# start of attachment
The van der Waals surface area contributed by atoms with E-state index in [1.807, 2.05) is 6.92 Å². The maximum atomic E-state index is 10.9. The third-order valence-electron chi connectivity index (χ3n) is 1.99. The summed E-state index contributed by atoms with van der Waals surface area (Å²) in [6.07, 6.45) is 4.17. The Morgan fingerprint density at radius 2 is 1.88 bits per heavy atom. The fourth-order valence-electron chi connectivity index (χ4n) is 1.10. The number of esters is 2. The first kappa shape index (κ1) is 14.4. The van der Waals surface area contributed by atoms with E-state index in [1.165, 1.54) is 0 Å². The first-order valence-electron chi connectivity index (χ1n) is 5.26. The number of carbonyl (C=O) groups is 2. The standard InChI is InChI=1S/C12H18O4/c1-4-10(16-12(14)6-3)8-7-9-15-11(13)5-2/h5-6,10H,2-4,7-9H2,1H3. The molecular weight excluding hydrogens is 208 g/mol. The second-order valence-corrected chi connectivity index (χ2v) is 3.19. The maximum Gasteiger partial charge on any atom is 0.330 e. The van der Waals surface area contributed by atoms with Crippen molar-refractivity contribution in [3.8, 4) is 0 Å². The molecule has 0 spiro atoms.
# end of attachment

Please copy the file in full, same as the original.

The van der Waals surface area contributed by atoms with E-state index in [1.807, 2.05) is 6.92 Å². The maximum atomic E-state index is 10.9. The third-order valence-electron chi connectivity index (χ3n) is 1.99. The summed E-state index contributed by atoms with van der Waals surface area (Å²) in [6.07, 6.45) is 4.17. The Morgan fingerprint density at radius 2 is 1.88 bits per heavy atom. The fourth-order valence-electron chi connectivity index (χ4n) is 1.10. The number of esters is 2. The first kappa shape index (κ1) is 14.4. The van der Waals surface area contributed by atoms with E-state index in [1.165, 1.54) is 0 Å². The first-order valence-electron chi connectivity index (χ1n) is 5.26. The number of carbonyl (C=O) groups is 2. The standard InChI is InChI=1S/C12H18O4/c1-4-10(16-12(14)6-3)8-7-9-15-11(13)5-2/h5-6,10H,2-4,7-9H2,1H3. The molecular weight excluding hydrogens is 208 g/mol. The second-order valence-corrected chi connectivity index (χ2v) is 3.19. The maximum Gasteiger partial charge on any atom is 0.330 e. The van der Waals surface area contributed by atoms with Crippen molar-refractivity contribution in [3.8, 4) is 0 Å². The molecule has 0 spiro atoms.